BRIAN STOKES MITCHELL’s spectacular Broadway career includes a starring role as Don Quixote in Man of La Mancha, for which he received the Helen Hayes Award and a Tony nomination. He won the 2000 Tony, Drama Desk, and Outer Critics Circle awards for “Best Leading Actor in a Musical” for his performance as Fred Graham/Petruchio in Kiss Me, Kate. Other Broadway performances include Coalhouse Walker in Ragtime, August Wilson’s King Hedley II, Kiss of the Spider Woman, Jelly’s Last Jam (replacing Gregory Hines), and David Merrick’s Oh, Kay! His performance in Mail earned him the Theatre World Award for outstanding Broadway Debut. He has also starred in the City Center “Encores” productions of Carnival and Do Re Mi. In addition, Stokes Mitchell has performed numerous times at Carnegie Hall, making his debut at the televised 1988 Gershwin Gala with the San Francisco Symphony. He has also been a frequent guest at the Kennedy Center in Washington, D.C., most recently appearing in the title role of Sweeney Todd at last year’s tremendously successful Sondheim Celebration. His television debut turned into a seven-year stint on Trapper John, M.D., and he has had recurring roles on Frasier and Crossing Jordan. His numerous other TV and film credits include DreamWorks’ The Prince of Egypt, Too Rich with Lauren Bacall, Double Platinum with Diana Ross, Call Me Claus with Whoopi Goldberg, Ruby’s Bucket of Blood with Angela Bassett, and PBS Great Performances. Stokes Mitchell, Voted one of People magazine’s “50 Most Beautiful People,” has appeared on more than 10 albums and is currently working on his first solo CD.
Internationally respected as a jazz drummer, percussionist, clinician and educator, STEVE HOUGHTON first received acclaim at age 20 as a drummer with Woody Herman’s Young Thundering Herd. He has shared stage and studio with luminaries Diana Krall, Toots Thielemans, Christian McBride, Toshiko Akiyoshi, Freddie Hubbard, Lyle Mays, Billy Childs, Pat LaBarbara, Arturo Sandoval, Joe Henderson and Maureen McGovern, among others. Houghton’s discography as leader includes The Manne We Love: Gershwin Revisited (TNC), a recent release of John Williams’ charts for big band and quintet recorded by Shelly Manne on Capitol in 1965; Windsong (SHPERC Records), Remembrances (Warner Bros.) and Steve Houghton (Signature). In total, Houghton enjoys more than 100 recordings to his credit as an included artist. As a percussionist, Houghton has performed with the Boston Pops, Philly Pops, and Hollywood Bowl Orchestra and frequently appears as a soloist with orchestras and wind ensembles. The Steve Houghton Quintet also includes Pat la Barbera, saxophone; Clay Jenkins, trumpet; Harold Danko, piano; and Neil Swainson, bass.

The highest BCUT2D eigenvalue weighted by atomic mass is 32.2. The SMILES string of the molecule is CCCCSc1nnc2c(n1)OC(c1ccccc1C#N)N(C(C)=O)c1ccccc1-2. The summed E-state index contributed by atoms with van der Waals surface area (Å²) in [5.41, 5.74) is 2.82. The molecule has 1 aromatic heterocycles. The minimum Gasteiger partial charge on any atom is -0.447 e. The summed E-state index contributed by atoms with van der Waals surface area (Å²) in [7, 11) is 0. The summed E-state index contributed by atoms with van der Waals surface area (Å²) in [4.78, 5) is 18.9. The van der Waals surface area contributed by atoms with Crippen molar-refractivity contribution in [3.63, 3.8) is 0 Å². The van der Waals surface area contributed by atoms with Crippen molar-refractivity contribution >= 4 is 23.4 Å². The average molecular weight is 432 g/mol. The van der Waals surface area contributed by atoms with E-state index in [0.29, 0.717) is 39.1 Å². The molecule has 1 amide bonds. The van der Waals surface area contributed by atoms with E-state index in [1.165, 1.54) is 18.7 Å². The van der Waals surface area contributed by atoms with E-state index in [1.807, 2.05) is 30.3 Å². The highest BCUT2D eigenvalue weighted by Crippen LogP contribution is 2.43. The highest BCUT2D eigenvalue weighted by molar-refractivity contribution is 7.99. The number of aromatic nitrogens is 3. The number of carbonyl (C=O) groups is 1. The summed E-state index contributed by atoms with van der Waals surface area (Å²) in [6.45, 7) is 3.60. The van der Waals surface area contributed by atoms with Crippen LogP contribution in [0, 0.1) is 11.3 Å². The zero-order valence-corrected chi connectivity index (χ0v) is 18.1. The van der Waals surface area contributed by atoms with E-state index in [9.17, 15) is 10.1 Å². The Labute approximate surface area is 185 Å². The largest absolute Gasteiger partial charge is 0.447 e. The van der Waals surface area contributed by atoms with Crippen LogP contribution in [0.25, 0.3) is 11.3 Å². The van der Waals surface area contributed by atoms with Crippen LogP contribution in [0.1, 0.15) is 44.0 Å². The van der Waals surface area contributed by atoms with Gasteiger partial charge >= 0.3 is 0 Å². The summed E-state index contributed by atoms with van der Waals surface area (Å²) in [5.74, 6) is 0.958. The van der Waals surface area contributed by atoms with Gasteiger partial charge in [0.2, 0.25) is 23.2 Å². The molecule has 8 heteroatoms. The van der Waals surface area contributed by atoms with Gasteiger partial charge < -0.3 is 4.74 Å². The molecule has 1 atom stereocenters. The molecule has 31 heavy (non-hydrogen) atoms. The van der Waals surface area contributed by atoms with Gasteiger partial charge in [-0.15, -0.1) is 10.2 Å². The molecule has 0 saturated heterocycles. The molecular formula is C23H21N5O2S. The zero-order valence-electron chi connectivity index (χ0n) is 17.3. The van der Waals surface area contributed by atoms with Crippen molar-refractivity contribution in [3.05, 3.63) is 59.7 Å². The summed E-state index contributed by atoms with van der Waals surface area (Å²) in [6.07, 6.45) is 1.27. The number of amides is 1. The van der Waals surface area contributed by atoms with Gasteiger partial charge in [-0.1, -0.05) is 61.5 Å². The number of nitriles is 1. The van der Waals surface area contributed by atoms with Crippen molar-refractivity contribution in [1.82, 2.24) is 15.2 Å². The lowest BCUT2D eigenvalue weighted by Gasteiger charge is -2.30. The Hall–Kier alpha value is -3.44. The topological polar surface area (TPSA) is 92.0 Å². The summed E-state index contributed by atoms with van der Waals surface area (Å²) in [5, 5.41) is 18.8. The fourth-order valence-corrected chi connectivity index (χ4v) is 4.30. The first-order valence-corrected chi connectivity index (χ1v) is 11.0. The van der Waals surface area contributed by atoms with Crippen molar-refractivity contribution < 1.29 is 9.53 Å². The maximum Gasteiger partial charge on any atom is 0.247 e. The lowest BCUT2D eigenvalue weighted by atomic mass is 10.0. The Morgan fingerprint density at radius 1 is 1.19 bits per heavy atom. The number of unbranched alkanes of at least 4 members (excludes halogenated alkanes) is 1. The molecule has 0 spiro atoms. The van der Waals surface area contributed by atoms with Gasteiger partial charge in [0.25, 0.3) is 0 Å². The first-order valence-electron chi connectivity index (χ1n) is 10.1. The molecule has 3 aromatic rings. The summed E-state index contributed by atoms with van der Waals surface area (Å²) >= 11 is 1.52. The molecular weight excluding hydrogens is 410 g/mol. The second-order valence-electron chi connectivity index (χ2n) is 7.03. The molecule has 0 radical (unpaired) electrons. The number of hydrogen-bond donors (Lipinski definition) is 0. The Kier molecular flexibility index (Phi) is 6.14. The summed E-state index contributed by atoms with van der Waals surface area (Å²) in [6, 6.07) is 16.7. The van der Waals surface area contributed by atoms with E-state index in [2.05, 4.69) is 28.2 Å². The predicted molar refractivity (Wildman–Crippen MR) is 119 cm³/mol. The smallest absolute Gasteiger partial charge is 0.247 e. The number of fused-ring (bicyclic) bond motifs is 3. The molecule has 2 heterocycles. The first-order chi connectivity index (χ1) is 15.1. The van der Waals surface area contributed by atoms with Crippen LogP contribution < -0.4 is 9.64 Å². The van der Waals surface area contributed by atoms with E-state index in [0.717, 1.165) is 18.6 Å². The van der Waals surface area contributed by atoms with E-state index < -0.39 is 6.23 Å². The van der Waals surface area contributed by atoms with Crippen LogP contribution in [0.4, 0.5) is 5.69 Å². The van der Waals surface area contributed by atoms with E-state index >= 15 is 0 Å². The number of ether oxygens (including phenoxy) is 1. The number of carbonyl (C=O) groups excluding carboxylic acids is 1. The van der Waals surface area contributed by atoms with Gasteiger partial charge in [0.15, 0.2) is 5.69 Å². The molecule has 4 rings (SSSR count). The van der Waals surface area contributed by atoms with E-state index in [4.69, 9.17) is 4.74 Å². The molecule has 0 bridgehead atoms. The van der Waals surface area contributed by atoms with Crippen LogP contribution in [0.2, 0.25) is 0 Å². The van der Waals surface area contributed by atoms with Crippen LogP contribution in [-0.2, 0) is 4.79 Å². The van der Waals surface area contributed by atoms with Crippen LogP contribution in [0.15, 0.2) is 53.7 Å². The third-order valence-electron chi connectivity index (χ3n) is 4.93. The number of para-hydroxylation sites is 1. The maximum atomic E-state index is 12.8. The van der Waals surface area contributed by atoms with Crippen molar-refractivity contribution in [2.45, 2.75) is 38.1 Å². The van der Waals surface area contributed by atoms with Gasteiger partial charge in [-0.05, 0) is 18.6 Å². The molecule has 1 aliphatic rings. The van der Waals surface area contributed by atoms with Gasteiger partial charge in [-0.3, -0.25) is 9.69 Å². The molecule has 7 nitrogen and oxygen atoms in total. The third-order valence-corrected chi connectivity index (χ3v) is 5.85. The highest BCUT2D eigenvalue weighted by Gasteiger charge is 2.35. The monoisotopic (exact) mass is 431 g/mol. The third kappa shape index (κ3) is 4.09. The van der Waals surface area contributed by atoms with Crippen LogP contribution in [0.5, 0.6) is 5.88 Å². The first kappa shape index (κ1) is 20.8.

The Los Angeles Philharmonic Association, under Music Director Esa-Pekka Salonen, presents the finest in orchestral and chamber music, recitals, new music, jazz, world music and holiday concerts at two of the most remarkable places anywhere to experience music — Walt Disney Concert Hall and the Hollywood Bowl. In addition to a 30-week winter subscription season at Walt Disney Concert Hall, the LA Phil presents a 12-week summer festival at the legendary Hollywood Bowl, summer home of the Los Angeles Philharmonic and home of the Hollywood Bowl Orchestra. In fulfilling its commitment to the community, the Association’s involvement with Los Angeles extends to educational programs, community concerts and children's programming, ever seeking to provide inspiration and delight to the broadest possible audience.
EDITORS PLEASE NOTE:
SUNDAY, DECEMBER 4, 2005 at 7:30 PM
WALT DISNEY CONCERT HALL, 111 S. Grand Avenue, Los Angeles
My Fair Lady
JOHN WILLIAMS, conductor
DianNe Reeves, vocals
BRIAN STOKES MITCHELL, vocals
STEVE HOUGHTON QUINTET
Media sponsor: KKJZ 88.1 FM
Tickets ($25-$87) are on sale now at the Walt Disney Concert Hall box office, online at LAPhil.com, or via credit card phone order at 323.850.2000. A limited number of $10 rush tickets for seniors and full time students may be available at the Walt Disney Concert Hall box office two hours prior to the performance. Valid identification is required; one ticket per person; cash only. Groups of 12 or more may be eligible for special discounts for selected concerts and seating areas. For all information, please call 323.850.2000.
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Libby Huebner, 562.799.6055; Cathy Williams, 213.972.3689; Photos: 213.972.3034